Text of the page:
Monarch Numbers Dwindle Dramatically
Joyce H. Newman holds a Certificate in Horticulture from The New York Botanical Garden and has been a Tour Guide for more than 8 years. She is the former editor of Consumer Reports GreenerChoices.org.
As we wait for the weather to warm and some of our most stunning visitors to return to our outdoor collections, we are reminded of the increasing importance of conservation as a consideration in garden planning. Case in point: A new report finds the number of monarch butterflies wintering in the mountains of central Mexico much lower than ever recorded, largely due to the destruction of their habitat, extreme weather, and loss of food supply, the milkweed plant, up north.
These findings mean that cultivating and conserving the monarchs’ sole source of food in our area is more important to their survival than ever. In the Native Plant Garden, there are several species of milkweed, all of which attract monarchs, one of the most highly visible and numerous insects to see throughout the summer months.
The new report, headlined “Monarch Population Hits Lowest Point in More Than Twenty Years,” notes a “43.7% decrease in the total amount of forestland occupied by monarchs in and near Mexico’s Monarch Butterfly Biosphere Reserve. The research was conducted by the World Wildlife Fund and Mexican government agencies over several weeks in December 2013 and the decrease is in relation to December 2012 research.”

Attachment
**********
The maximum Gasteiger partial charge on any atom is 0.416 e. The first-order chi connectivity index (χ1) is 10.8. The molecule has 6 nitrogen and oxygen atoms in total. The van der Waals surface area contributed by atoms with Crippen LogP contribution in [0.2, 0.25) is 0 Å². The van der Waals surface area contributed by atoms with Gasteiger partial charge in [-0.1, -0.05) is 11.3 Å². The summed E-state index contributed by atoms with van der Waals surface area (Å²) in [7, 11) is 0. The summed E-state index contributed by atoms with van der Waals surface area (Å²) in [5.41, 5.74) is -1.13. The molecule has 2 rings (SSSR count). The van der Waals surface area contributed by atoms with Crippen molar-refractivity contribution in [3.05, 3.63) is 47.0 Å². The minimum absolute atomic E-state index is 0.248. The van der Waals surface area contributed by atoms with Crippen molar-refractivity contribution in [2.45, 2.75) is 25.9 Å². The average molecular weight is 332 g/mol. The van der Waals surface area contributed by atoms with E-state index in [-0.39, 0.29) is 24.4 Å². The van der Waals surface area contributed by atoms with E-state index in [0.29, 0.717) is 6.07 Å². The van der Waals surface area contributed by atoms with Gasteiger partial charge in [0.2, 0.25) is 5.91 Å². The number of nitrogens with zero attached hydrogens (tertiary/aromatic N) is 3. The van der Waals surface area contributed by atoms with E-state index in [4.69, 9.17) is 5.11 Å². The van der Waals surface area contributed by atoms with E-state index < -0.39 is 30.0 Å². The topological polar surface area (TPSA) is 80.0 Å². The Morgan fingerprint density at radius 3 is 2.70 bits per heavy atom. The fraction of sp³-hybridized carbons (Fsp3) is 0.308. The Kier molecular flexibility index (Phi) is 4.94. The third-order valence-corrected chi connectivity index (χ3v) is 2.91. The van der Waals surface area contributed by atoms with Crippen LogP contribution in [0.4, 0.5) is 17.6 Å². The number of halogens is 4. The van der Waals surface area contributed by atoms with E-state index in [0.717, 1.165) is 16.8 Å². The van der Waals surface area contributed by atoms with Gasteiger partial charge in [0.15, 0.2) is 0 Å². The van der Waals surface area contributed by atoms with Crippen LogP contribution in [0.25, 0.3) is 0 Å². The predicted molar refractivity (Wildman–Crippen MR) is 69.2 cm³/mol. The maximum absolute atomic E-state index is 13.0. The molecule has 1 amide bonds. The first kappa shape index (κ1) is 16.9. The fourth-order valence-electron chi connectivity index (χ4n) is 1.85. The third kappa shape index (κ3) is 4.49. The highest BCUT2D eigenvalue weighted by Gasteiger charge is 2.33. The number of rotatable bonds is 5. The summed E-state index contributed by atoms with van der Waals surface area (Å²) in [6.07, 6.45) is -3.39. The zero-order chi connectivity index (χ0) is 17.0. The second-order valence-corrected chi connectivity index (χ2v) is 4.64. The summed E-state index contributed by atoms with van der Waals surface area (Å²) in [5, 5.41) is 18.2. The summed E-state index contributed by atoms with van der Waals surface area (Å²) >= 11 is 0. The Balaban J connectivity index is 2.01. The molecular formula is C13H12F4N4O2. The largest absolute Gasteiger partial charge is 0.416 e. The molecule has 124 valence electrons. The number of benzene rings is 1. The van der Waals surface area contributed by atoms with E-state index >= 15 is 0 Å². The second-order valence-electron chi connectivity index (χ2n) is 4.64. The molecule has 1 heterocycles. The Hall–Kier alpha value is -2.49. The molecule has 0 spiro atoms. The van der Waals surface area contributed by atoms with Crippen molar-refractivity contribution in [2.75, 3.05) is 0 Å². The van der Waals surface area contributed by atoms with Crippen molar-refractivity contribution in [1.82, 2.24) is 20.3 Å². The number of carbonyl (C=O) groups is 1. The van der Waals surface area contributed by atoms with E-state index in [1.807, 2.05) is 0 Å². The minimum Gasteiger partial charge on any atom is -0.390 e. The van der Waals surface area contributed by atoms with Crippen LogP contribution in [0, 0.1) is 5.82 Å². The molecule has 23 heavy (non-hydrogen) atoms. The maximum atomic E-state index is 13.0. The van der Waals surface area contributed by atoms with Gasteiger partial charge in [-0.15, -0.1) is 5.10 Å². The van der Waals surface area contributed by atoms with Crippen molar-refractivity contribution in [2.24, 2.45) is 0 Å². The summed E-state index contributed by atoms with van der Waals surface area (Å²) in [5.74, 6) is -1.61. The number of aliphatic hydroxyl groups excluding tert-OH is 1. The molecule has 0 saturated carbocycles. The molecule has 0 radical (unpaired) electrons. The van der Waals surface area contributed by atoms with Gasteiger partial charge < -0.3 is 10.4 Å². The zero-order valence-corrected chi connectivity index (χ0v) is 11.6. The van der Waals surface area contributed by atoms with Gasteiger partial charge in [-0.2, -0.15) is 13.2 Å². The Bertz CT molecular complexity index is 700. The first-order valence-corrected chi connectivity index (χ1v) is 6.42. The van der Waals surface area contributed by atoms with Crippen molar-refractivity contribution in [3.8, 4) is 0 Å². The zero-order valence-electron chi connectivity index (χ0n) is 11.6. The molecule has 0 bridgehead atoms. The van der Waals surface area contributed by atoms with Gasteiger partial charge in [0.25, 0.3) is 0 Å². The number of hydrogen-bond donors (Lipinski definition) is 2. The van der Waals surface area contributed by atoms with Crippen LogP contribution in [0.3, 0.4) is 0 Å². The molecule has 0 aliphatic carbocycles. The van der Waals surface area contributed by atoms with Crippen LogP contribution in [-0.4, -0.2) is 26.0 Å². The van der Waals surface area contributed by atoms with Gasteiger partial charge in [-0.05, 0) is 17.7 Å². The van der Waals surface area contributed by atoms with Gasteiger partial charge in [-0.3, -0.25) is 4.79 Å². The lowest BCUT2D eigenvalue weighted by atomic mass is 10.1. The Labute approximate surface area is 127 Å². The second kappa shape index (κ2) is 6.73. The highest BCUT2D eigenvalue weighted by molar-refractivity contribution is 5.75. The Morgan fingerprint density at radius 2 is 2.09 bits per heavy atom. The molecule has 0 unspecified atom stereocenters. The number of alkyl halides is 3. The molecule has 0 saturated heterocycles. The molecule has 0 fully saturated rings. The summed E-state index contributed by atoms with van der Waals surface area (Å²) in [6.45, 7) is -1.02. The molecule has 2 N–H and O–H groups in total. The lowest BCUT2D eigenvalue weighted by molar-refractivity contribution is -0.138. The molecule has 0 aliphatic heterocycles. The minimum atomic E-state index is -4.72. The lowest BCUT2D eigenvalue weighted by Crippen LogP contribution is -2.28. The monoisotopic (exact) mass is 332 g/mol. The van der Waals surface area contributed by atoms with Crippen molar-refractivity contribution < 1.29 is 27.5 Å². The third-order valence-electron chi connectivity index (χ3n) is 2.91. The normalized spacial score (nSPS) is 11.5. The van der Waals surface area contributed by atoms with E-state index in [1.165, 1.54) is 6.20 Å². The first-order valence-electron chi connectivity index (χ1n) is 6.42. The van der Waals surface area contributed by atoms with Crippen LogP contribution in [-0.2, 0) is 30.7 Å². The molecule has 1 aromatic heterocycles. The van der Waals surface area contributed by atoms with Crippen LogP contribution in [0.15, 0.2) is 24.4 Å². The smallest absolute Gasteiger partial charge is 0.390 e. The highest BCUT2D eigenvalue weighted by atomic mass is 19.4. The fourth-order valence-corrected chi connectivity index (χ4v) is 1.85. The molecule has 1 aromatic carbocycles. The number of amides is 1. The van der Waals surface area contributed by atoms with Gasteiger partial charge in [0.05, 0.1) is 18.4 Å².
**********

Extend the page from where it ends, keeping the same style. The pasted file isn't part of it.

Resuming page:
The findings underscore the fact that milkweed plants, which monarchs depend upon, have dwindled due to the more regular, widespread use of certain herbicides in U.S. agriculture. Their largest use is on sites for soybeans, field corn, pasture and hay, but these herbicides kill the many varieties of milkweed plants along with other vegetation. The report further highlights the importance of maintaining the Native Plant Garden at NYBG and other gardens like it across the country as places where monarchs and milkweed plants can grow and prosper together.